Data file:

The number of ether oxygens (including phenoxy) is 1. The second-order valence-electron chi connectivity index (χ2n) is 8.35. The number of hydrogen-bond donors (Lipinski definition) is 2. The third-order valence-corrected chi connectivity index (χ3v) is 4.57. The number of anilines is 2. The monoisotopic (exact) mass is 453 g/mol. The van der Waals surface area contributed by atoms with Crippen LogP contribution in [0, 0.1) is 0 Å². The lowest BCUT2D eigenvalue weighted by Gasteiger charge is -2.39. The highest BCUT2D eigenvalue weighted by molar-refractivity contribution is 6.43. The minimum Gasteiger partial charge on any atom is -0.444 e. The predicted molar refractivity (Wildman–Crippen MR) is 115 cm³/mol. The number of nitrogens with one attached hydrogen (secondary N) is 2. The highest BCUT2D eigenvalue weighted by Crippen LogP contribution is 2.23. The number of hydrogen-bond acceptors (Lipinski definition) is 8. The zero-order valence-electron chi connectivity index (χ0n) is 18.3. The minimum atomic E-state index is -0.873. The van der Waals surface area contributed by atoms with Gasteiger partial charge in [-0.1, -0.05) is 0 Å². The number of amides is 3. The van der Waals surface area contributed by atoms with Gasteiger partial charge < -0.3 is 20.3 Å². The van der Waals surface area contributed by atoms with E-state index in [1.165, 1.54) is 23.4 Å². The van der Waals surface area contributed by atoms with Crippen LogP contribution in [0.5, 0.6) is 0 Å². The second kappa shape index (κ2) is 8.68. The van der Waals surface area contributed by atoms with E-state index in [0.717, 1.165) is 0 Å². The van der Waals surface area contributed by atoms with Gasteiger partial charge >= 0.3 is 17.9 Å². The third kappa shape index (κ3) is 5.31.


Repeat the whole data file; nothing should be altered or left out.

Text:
The number of ether oxygens (including phenoxy) is 1. The second-order valence-electron chi connectivity index (χ2n) is 8.35. The number of hydrogen-bond donors (Lipinski definition) is 2. The third-order valence-corrected chi connectivity index (χ3v) is 4.57. The number of anilines is 2. The monoisotopic (exact) mass is 453 g/mol. The van der Waals surface area contributed by atoms with Crippen LogP contribution in [0, 0.1) is 0 Å². The lowest BCUT2D eigenvalue weighted by Gasteiger charge is -2.39. The highest BCUT2D eigenvalue weighted by molar-refractivity contribution is 6.43. The minimum Gasteiger partial charge on any atom is -0.444 e. The predicted molar refractivity (Wildman–Crippen MR) is 115 cm³/mol. The number of nitrogens with one attached hydrogen (secondary N) is 2. The highest BCUT2D eigenvalue weighted by Crippen LogP contribution is 2.23. The number of hydrogen-bond acceptors (Lipinski definition) is 8. The zero-order valence-electron chi connectivity index (χ0n) is 18.3. The minimum atomic E-state index is -0.873. The van der Waals surface area contributed by atoms with Gasteiger partial charge in [-0.1, -0.05) is 0 Å². The number of amides is 3. The van der Waals surface area contributed by atoms with Gasteiger partial charge < -0.3 is 20.3 Å². The van der Waals surface area contributed by atoms with E-state index in [1.165, 1.54) is 23.4 Å². The van der Waals surface area contributed by atoms with Crippen LogP contribution in [0.5, 0.6) is 0 Å². The second kappa shape index (κ2) is 8.68. The van der Waals surface area contributed by atoms with E-state index in [0.717, 1.165) is 0 Å². The van der Waals surface area contributed by atoms with Gasteiger partial charge >= 0.3 is 17.9 Å². The third kappa shape index (κ3) is 5.31.